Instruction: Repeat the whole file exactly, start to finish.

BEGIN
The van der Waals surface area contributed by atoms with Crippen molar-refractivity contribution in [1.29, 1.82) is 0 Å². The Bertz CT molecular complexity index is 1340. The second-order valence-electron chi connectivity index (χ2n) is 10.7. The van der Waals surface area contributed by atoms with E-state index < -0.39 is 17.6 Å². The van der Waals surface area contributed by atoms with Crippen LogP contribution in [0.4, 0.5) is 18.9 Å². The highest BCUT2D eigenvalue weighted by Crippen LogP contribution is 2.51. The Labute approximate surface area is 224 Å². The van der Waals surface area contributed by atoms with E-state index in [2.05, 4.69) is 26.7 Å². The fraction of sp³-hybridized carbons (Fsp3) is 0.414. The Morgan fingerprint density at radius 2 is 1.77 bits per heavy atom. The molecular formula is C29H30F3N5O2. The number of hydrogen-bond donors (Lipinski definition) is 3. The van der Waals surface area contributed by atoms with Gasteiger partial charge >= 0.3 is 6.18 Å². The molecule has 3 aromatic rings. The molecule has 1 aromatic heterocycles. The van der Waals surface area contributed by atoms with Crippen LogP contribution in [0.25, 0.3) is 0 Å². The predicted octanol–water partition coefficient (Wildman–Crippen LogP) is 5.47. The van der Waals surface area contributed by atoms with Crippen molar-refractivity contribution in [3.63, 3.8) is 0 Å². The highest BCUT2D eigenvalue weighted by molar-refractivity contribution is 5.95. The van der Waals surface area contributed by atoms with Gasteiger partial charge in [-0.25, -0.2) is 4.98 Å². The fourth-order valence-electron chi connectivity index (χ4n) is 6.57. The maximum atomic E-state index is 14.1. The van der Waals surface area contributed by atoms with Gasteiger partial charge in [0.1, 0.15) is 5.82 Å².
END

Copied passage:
The van der Waals surface area contributed by atoms with Crippen molar-refractivity contribution in [1.29, 1.82) is 0 Å². The Bertz CT molecular complexity index is 1340. The second-order valence-electron chi connectivity index (χ2n) is 10.7. The van der Waals surface area contributed by atoms with E-state index < -0.39 is 17.6 Å². The van der Waals surface area contributed by atoms with Crippen LogP contribution in [0.4, 0.5) is 18.9 Å². The highest BCUT2D eigenvalue weighted by Crippen LogP contribution is 2.51. The Labute approximate surface area is 224 Å². The van der Waals surface area contributed by atoms with E-state index in [2.05, 4.69) is 26.7 Å². The fraction of sp³-hybridized carbons (Fsp3) is 0.414. The Morgan fingerprint density at radius 2 is 1.77 bits per heavy atom. The molecular formula is C29H30F3N5O2. The number of hydrogen-bond donors (Lipinski definition) is 3. The van der Waals surface area contributed by atoms with Gasteiger partial charge >= 0.3 is 6.18 Å². The molecule has 3 aromatic rings. The molecule has 1 aromatic heterocycles. The van der Waals surface area contributed by atoms with Crippen LogP contribution in [0.25, 0.3) is 0 Å². The predicted octanol–water partition coefficient (Wildman–Crippen LogP) is 5.47. The van der Waals surface area contributed by atoms with Crippen molar-refractivity contribution in [3.63, 3.8) is 0 Å². The highest BCUT2D eigenvalue weighted by molar-refractivity contribution is 5.95. The van der Waals surface area contributed by atoms with Gasteiger partial charge in [-0.25, -0.2) is 4.98 Å². The fourth-order valence-electron chi connectivity index (χ4n) is 6.57. The maximum atomic E-state index is 14.1. The van der Waals surface area contributed by atoms with Gasteiger partial charge in [0.1, 0.15) is 5.82 Å².